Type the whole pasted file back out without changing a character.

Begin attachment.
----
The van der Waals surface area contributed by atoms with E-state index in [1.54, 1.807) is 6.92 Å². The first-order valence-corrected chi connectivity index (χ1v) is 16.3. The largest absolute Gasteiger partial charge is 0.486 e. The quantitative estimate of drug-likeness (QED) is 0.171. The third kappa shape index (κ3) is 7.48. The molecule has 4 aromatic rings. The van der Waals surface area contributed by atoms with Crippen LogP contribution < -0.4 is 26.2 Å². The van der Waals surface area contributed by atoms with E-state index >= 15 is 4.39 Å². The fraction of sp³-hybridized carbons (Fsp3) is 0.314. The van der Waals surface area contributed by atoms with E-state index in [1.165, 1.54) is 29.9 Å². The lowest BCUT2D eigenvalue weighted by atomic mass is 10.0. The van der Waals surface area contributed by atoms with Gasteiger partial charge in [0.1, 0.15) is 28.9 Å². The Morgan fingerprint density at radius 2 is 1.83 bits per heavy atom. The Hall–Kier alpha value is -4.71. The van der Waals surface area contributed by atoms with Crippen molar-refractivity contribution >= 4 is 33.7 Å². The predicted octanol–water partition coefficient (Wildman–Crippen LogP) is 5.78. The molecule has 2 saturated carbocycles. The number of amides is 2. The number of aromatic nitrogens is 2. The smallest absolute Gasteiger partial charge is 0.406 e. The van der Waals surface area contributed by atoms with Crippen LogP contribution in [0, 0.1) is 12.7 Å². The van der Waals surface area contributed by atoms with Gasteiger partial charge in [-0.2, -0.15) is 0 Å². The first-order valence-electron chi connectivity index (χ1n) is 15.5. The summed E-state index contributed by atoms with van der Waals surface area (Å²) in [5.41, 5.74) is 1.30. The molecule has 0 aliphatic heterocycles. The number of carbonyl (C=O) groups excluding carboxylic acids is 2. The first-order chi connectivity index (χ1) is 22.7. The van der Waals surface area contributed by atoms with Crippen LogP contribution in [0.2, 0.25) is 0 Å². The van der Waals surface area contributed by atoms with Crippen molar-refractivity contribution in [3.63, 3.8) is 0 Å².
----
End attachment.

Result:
The van der Waals surface area contributed by atoms with E-state index in [1.54, 1.807) is 6.92 Å². The first-order valence-corrected chi connectivity index (χ1v) is 16.3. The largest absolute Gasteiger partial charge is 0.486 e. The quantitative estimate of drug-likeness (QED) is 0.171. The third kappa shape index (κ3) is 7.48. The molecule has 4 aromatic rings. The van der Waals surface area contributed by atoms with Crippen LogP contribution < -0.4 is 26.2 Å². The van der Waals surface area contributed by atoms with E-state index >= 15 is 4.39 Å². The fraction of sp³-hybridized carbons (Fsp3) is 0.314. The van der Waals surface area contributed by atoms with E-state index in [1.165, 1.54) is 29.9 Å². The lowest BCUT2D eigenvalue weighted by atomic mass is 10.0. The van der Waals surface area contributed by atoms with Gasteiger partial charge in [0.1, 0.15) is 28.9 Å². The Morgan fingerprint density at radius 2 is 1.83 bits per heavy atom. The Hall–Kier alpha value is -4.71. The van der Waals surface area contributed by atoms with Crippen molar-refractivity contribution >= 4 is 33.7 Å². The predicted octanol–water partition coefficient (Wildman–Crippen LogP) is 5.78. The molecule has 2 saturated carbocycles. The number of amides is 2. The number of aromatic nitrogens is 2. The smallest absolute Gasteiger partial charge is 0.406 e. The van der Waals surface area contributed by atoms with Crippen LogP contribution in [0, 0.1) is 12.7 Å². The van der Waals surface area contributed by atoms with Gasteiger partial charge in [-0.2, -0.15) is 0 Å². The first-order valence-electron chi connectivity index (χ1n) is 15.5. The summed E-state index contributed by atoms with van der Waals surface area (Å²) in [5.41, 5.74) is 1.30. The molecule has 0 aliphatic heterocycles. The number of carbonyl (C=O) groups excluding carboxylic acids is 2. The first-order chi connectivity index (χ1) is 22.7. The van der Waals surface area contributed by atoms with Crippen LogP contribution in [0.2, 0.25) is 0 Å². The van der Waals surface area contributed by atoms with Crippen molar-refractivity contribution in [3.63, 3.8) is 0 Å².